The Holistic Model for Blended Learning: A New Model for K-12 District-Level Cyber Schools

The Holistic Model for Blended Learning: A New Model for K-12 District-Level Cyber Schools

Alex Stone (VLN Partners, Inc., USA)
DOI: 10.4018/978-1-60566-936-6.ch017
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Pennsylvania is at the forefront of the public cyber charter schooling movement in America. As more and more students elect to transfer from traditional public schools into cyber charter schools–and their districts of origin are forced to forfeit their tuition allocations–a need for a public school alternative to cyber charter schools has emerged. Using current practices in Pennsylvania’s public schools as a backdrop, this article presents a new model for district-level cyber schooling, called the holistic model for blended learning, that public schools in Pennsylvania (and elsewhere) can use to compete with cyber charter schools and meet the growing demand for K-12 online learning.
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Pennsylvania is at the leading edge of a national movement toward K-12 distance education and this phenomenon is perhaps most apparent in the growing popularity of cyber charter schools across the state. In the 2006-2007 school year, an estimated 15,000 students were enrolled in Pennsylvania’s cyber charter schools. This number represents an increase from approximately 10,000 students in the 2005-2006 school year and 5,000 students in the 2004-2005 school year (Smith, 2005; Chute, 2005; Silver, 2007). This enrollment trend, coupled with the fiscal policies that govern financing cyber charter schools, poses significant threats and challenges to Pennsylvania’s public school system. Public school districts need to adopt a model for cyber schooling that they can use to effectively meet their students’ demand for distance education so they can retain the tuition allocations that they are obligated to forfeit to cyber charter schools (Raffaele, 2004). Put very simply, public school districts need a way to compete with cyber charter schools.

For instructional technology innovators who are devoted to supporting and improving public schools in America, the freedom granted to Pennsylvania’s cyber charter schools to meet the demand for K-12 distance education, coupled with the financial burden that has been placed upon school districts to finance their endeavors, introduce enormous challenges and opportunities. There is a real and pressing need to craft a district-level response to cyber charter schools in Pennsylvania and the solution that emerges will undoubtedly have implications on a national scale (NCES, 2003).

While few would argue with the commonly voiced claim that the No Child Left Behind (NCLB) initiative of 2000 offers choice, another extremely valuable by-product of this piece of legislation is that it inspires a type of healthy competition between public schools and external education providers that will ultimately benefit American students. Currently, public school districts are losing this competition when it comes to distance education–and this stark reality becomes apparent if we examine their response to the cyber charter school movement in Pennsylvania (Knade, 2001). Unlike a regular brick-and-mortar charter school where districts at least have the opportunity to offer a viable classroom-based alternative to the curricular options presented, in Pennsylvania’s cyber charter schools, districts don’t even “field a team.” In the vast majority of cases, they are unable to meet their students’ demand for distance education because they are not aware that a viable model for K-12 district-level cyber schooling exists. While this is a significant problem now, as enrollment in cyber charter schools continues to increase and the schools begin to present larger and larger bills to public school districts, the situation will become critical for public schools in Pennsylvania in the near future.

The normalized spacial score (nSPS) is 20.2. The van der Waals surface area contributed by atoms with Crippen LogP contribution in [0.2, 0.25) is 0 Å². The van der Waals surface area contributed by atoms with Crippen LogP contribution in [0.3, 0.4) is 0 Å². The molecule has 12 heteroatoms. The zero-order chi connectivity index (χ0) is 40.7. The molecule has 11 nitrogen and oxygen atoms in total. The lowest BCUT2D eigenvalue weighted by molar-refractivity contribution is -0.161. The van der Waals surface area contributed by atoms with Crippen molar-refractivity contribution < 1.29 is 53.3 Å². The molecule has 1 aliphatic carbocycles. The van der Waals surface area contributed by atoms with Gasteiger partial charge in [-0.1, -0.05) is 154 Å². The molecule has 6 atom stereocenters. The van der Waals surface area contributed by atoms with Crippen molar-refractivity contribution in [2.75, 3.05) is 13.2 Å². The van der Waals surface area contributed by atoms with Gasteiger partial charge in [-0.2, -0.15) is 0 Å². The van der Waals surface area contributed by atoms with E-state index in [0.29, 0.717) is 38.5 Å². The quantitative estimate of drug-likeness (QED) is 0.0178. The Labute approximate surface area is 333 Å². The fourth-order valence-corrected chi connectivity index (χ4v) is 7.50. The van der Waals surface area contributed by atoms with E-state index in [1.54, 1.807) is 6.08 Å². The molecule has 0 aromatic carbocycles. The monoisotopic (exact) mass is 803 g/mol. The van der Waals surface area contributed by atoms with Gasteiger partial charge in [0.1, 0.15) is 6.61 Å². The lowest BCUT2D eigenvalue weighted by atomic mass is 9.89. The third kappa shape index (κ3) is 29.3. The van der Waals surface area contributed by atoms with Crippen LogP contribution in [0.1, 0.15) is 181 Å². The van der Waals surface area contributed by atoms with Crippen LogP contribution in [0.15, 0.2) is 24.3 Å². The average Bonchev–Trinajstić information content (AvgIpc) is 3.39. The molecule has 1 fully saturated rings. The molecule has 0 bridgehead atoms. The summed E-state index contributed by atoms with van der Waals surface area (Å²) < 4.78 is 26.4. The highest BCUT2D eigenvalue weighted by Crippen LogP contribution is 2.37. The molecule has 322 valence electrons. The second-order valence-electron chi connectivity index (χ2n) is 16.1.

Several ill-conceived attempts to craft a public school response to the cyber charter school movement in Pennsylvania have already been attempted in the past few years and each has met with limited success. This article examines one particular attempt in the section that explains deficient models. This attempt is well worth investigating for two main reasons:

  • It provides an excellent example that can be scrutinized to identify strengths and weaknesses of different models for developing a district-level alternative to cyber charter schools in a real world setting.

  • Its lack of success underscores the need for a categorical shift in thinking that must occur within the field of instructional technology if we are to have any practical and positive effect upon the learning and teaching that takes place in the online environment and in the classrooms of the future.


What Makes Cyber Charter Schools Work?

The term cyber charter school is used throughout this article to represent the publicly funded, state approved educational institutions in Pennsylvania that provide home-schooled students with a viable full-time curriculum, support services, and means of access—along with a legitimate diploma upon completion of coursework. While there are other full-time private cyber schools operating in Pennsylvania that offer similar services for a fee, this study focuses upon public cyber charter schools for two reasons:

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